They fall in love. It doesn’t end well.

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An illustration in the 14th century Codex Manasse of the Jewish poet Süßkind von Trimberg wearing a Jewish hat similar to the type Venetian Jews were required to wear.
Wikimedia Commons

Review

“The Convert” by Stefan Hertsman. New York: Pantheon Books: 2020. 304 pages. $26.95.


This wonderful book is based on a few ancient documents, which, combined with the author’s scholarly perseverance, give it its outline; his imagination fills in the holes. “The Convert,” thus, is a historical novel, apparently based, at least loosely, on historical fact.

The documents, which the author used as the basis for his novel, come from ancient genizot, depositories in synagogues of books, letters and papers with the name of God on them, which, according to Jewish law, may not be destroyed.

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In essence, this is a story of forbidden love.

We’re in Rouen, France, at the end of the 11th century. Vigdis, the daughter of a wealthy Norman aristocrat, and David, the son of the chief rabbi of Narbonne, who is studying at the yeshivah in that city, spot each other and a mutual attraction develops.


In medieval France, however, getting married “without parental approval is almost inconceivable and a sure road to violence and slaughter,” writes author Stefan Hertmans, through his translator David McKay.

Any inter-religious union “is beyond the imagining of the upper classes. Yet forbidden love is ever-present in human hearts — as it has always been.” The two begin to see each other on the streets and one day speak.

“Their first conversation cannot have been easy at all — her first true greeting stiff and formal, his more flamboyant, in the southern style,” Hertmans writes.

Their early tete-a-tetes must have been awkward. “His style of courtship would not have fitted the culture of a genteel Christian woman,” the author notes.

“His upbringing required that he resort to age-old formulas and rituals: ‘O my Jewish bride, let me lead you to the altar as Moses led our ancestors out of Egypt.’ … Vigdis can’t have understood half of what he said.”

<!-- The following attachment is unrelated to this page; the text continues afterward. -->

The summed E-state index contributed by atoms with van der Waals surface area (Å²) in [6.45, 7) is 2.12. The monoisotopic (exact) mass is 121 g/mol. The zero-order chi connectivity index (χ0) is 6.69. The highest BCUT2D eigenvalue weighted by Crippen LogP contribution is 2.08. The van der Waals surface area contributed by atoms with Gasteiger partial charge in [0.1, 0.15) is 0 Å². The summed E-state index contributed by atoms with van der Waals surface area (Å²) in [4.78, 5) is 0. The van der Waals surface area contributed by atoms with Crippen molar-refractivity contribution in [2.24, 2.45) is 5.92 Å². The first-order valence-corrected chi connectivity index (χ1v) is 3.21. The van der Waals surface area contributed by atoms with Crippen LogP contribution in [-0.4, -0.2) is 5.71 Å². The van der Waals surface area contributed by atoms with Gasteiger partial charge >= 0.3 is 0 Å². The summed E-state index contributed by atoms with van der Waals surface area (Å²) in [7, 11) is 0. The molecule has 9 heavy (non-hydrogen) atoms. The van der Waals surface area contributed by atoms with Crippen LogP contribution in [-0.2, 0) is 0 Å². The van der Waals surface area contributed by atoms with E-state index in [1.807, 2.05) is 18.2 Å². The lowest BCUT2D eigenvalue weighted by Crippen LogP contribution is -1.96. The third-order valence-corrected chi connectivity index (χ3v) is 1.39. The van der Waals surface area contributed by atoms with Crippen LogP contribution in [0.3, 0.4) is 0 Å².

Both her father and the head of the yeshivah find out about the love affair, and she is sent to a convent. David arranges her escape, and the young couple leaves Rouen, traveling 900 kilometers (560 miles) to David’s hometown, Narbonne.

When knights seek Vigdis in that town, the couple flees again, this time to the isolated village of Moniou.

Even that village is not remote enough to provide safety for them. In 1095, Pope Urban issued a call for the First Crusade, promising those who took part would get “plenary indulgences”— remittance for punishment for their sins.

And, according to the author, the pope said in his speech that participants need not wait until they get to Jerusalem to earn their get-out-of-hell-or-purgatory passes by killing enemies of God. As Jews were the only non-Christians in Europe that the Crusaders might encounter on their way to the Holy Land, his meaning was clear: Crusaders were encouraged to murder Jews.

A huge army — some 200 knights and hundreds of hangers on — descend on the village on the way to the Holy Land, and the couple’s luck runs out. David is killed and two of their three children are kidnapped.

The description of the damage this mass of people did to the village is frightening. The knights and the others took over many homes, throwing out the residents, so they would have a comfortable place to sleep. They butchered, cooked and ate almost all the livestock in the area and devoured most of the other food in the village. They stole what they could find. Then, after getting drunk, they raped Jewish and other women, murdered many Jews of all ages and others, and set fire to the synagogue and other structures.

The army left the following morning, its leaders oblivious to what they had done. The village had been left poverty-stricken, with little to eat and no way to repair the damage.

Soon, Vigdis, now the Jewish woman Hamoutal, is on the move again, this time on her own and extremely vulnerable, as she searches for her children. Her journey takes her to Fustat, the first Muslim capital of Egypt, now part of Cairo, and eventually back to Europe. The hardships and abuse that she had to endure finally broke her physically and mentally.

From the beginning, I, and I’m sure other readers, had an overwhelming feeling that this would not end well. And if there was any doubt, the author explicitly assured readers that our suspicions were not unfounded.

“The Convert” was difficult for me to read. I identified strongly with Hamoutal — as does the author — and the tortures of her body and soul were almost painful to me.

Fortunately, the historical fiction is punctuated by descriptions of the author’s attempts to verify historical facts and retrace the journeys of the main characters, mainly Hamoutal. These long asides provide psychological relief from an intense, even nerve-wracking, tale.
It also gives the author the opportunity to write poetically, in this instance about the village he lives in almost 1,000 years after Hamoutal was a resident.

“The landscape smells sublime in these early hours; it breathes an ethereal beauty. On this spring morning all the irises are open, the wild cherry tree is in blossom, the rosemary is dense with bright little flowers, and the scent of thyme rises with the warmth of the dew.”

Such beautiful prose helped mitigate my anti-Semitism-induced depression.

Aaron Leibel is a former editor at The Jerusalem Post and Washington Jewish Week. His novel, “Generations: The Story of a Jewish Family,” which spans 1,500 years and three continents, is available at amazon.com and in Kindle format.

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